Well that's also what I'd do. You have no business getting this deep into an engine unless you own a blast cabinet. But even then I frequently use oven cleaner to take off the dirt before using the glass beads to refresh the finish on the aluminum.
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Old 08-16-2010, 07:00 PM   #16
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Hmm. Online research mentions acetone, mek, and xylene but the vast majority just say "solvent". I want to stay away from blasting:
Quote:
Glass beads are very hard and abrasive. When soft aluminum parts are blasted in a glass bead machine, we have found that some of those same beads that do such a great job of cleaning, get stuck in the metal. You can try to shake them out, blow them out, wash them out, or use any other method you may want to try to get rid of the beads, but some of those glass beads still seem to remain in the part. They get in bolt holes and spark plug threads, oil passages, and cooling system passages. But perhaps most importantly they can damage finely machined surfaces like cam bearing bores. So in most cases we do not throw anything at the aluminum part. No glass beads, steel shot, sand, or walnut shells.
http://www.enginebuildermag.com/Arti...rspective.aspx

Thanks for the input.
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Old 08-16-2010, 07:37 PM   #17
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Originally Posted by TPFKATK View Post
Hmm. Online research mentions acetone, mek, and xylene but the vast majority just say "solvent". I want to stay away from blasting:

http://www.enginebuildermag.com/Arti...rspective.aspx

Thanks for the input.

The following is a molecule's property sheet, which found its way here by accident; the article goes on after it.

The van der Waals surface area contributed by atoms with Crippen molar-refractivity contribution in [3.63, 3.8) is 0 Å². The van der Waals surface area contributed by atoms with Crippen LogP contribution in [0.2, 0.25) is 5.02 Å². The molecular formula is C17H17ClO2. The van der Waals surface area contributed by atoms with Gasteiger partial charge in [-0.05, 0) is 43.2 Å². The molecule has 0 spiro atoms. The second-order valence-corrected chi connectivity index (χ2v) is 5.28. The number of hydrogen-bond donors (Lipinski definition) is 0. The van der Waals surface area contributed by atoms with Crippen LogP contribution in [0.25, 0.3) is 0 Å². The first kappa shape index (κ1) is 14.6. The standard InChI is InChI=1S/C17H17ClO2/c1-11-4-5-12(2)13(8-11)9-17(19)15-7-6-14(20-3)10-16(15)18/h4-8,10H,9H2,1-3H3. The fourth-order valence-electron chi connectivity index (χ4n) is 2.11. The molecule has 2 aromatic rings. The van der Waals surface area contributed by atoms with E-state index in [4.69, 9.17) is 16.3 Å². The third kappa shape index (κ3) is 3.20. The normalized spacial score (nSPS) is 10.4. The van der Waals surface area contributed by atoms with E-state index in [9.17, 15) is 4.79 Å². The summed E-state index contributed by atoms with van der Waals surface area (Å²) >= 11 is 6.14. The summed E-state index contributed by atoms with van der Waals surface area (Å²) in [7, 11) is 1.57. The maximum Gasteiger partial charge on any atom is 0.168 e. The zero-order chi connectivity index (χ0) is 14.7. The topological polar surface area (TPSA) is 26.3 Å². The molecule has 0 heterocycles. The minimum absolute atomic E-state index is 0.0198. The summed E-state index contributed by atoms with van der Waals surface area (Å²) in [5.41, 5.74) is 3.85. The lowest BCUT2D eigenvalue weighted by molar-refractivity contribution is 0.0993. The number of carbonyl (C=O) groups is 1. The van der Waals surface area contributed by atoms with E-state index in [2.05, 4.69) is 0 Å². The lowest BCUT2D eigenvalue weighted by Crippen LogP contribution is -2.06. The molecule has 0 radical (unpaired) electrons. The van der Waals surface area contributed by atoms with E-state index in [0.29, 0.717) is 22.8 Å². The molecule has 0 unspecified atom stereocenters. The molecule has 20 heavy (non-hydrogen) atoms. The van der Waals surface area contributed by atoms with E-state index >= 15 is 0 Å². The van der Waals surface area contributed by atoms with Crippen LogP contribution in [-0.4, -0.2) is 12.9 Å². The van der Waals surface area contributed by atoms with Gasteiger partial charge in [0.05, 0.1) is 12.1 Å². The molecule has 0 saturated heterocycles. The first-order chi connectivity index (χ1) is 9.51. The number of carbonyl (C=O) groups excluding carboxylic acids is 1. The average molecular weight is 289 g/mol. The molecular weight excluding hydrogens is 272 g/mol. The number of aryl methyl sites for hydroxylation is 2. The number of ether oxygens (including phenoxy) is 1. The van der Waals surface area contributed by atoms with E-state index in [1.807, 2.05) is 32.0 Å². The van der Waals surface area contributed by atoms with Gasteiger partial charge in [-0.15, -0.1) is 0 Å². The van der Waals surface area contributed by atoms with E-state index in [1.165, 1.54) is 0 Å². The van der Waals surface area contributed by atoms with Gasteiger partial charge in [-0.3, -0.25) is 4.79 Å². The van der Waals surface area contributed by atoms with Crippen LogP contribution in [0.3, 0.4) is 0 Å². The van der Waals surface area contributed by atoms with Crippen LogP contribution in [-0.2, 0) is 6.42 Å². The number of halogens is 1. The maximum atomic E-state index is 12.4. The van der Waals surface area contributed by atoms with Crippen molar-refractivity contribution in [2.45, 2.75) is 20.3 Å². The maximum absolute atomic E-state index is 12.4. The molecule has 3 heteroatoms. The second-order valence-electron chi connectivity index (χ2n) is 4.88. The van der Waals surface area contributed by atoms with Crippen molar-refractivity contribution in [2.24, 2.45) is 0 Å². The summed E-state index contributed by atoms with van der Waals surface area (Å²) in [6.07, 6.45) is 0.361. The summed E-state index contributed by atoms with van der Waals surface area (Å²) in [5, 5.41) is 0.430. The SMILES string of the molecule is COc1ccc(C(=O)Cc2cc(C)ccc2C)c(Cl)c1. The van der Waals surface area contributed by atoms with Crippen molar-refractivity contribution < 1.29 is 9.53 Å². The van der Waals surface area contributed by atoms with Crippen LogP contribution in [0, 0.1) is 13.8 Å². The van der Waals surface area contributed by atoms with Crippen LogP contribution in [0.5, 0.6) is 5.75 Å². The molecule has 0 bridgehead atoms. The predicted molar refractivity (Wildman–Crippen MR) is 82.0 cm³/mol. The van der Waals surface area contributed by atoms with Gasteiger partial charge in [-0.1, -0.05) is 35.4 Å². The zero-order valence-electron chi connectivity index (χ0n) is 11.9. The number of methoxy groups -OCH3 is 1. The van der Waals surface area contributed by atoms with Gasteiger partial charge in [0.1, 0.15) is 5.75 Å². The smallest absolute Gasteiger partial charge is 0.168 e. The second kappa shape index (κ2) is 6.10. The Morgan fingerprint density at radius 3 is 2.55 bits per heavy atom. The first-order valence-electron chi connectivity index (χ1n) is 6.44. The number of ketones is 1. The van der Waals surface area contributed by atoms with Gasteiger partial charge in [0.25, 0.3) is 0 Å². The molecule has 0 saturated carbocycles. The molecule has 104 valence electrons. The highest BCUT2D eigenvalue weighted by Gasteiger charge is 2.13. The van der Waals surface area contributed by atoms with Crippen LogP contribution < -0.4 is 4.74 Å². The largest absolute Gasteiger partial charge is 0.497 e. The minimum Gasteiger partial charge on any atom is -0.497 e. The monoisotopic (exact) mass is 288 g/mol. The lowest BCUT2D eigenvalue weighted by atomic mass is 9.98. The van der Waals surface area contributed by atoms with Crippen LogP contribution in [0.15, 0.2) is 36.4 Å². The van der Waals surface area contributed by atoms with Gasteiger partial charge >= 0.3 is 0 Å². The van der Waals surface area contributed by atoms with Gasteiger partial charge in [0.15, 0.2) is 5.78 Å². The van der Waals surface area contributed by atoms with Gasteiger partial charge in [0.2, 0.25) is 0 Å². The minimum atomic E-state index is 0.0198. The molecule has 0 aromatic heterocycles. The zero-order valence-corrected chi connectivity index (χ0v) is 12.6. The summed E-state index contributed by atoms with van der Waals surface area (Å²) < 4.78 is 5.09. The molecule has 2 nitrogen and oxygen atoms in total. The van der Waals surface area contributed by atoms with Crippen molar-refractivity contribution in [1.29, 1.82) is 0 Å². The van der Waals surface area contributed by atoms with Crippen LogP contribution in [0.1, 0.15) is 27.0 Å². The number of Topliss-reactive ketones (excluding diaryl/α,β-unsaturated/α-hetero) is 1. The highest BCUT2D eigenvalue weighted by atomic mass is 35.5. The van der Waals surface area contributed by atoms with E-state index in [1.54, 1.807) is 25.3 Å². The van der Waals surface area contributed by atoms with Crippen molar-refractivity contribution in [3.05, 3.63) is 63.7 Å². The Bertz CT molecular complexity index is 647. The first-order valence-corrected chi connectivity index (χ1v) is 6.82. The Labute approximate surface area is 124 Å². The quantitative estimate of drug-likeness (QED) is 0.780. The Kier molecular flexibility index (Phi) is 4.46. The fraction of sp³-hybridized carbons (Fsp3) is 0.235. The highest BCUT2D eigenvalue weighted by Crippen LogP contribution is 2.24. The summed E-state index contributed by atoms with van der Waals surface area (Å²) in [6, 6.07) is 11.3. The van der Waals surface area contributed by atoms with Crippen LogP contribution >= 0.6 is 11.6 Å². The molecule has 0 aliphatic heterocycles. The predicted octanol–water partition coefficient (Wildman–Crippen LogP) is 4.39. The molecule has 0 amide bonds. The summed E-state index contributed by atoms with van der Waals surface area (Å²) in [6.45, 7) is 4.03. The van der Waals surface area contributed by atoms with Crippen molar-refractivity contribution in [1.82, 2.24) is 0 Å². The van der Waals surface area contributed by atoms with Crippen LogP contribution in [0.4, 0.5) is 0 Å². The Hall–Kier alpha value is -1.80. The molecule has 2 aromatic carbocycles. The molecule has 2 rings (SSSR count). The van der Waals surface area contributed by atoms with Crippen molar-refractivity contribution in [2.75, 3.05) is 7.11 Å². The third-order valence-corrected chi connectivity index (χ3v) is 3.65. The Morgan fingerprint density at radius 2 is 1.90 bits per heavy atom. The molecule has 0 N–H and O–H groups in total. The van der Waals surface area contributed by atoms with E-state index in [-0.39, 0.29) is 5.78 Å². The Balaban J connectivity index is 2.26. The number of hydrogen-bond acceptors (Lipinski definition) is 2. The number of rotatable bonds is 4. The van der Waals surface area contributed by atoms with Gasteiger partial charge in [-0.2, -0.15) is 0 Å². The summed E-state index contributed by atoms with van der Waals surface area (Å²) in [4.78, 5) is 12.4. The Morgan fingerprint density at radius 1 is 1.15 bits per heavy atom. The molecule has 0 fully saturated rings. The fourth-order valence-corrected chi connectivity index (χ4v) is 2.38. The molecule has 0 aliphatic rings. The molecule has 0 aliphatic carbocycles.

While I can understand their reasons for not bead blasting, this is why it is very important that the subject be clean and free of all oil or grease prior to blasting. Depending on the item, I would either run them back through the aluminum tank after blasting or in the case of something like an intake manifold, just thoroughly rinse with water and air hose dry. And I would have thought it was a given not to blast cam journals, etc. and only focus on the combustion chambers and ports If you aren't going to bead blast, then after tanking or cleaning with solvent, just use a soft bristle wire brush on your air drill to clean any remaining carbon deposits in the chambers. But along the lines of residual glass beads, dust, etc., keep in mind if you are planning on doing any machine work on the heads, it is just as critical to make sure they are perfectly clean. There is dust generated from machining the seats for example and of course if you are going to do any kind of porting work, there will be lots of crap generated from that as well that will need to be thoroughly cleaned out before reassembly.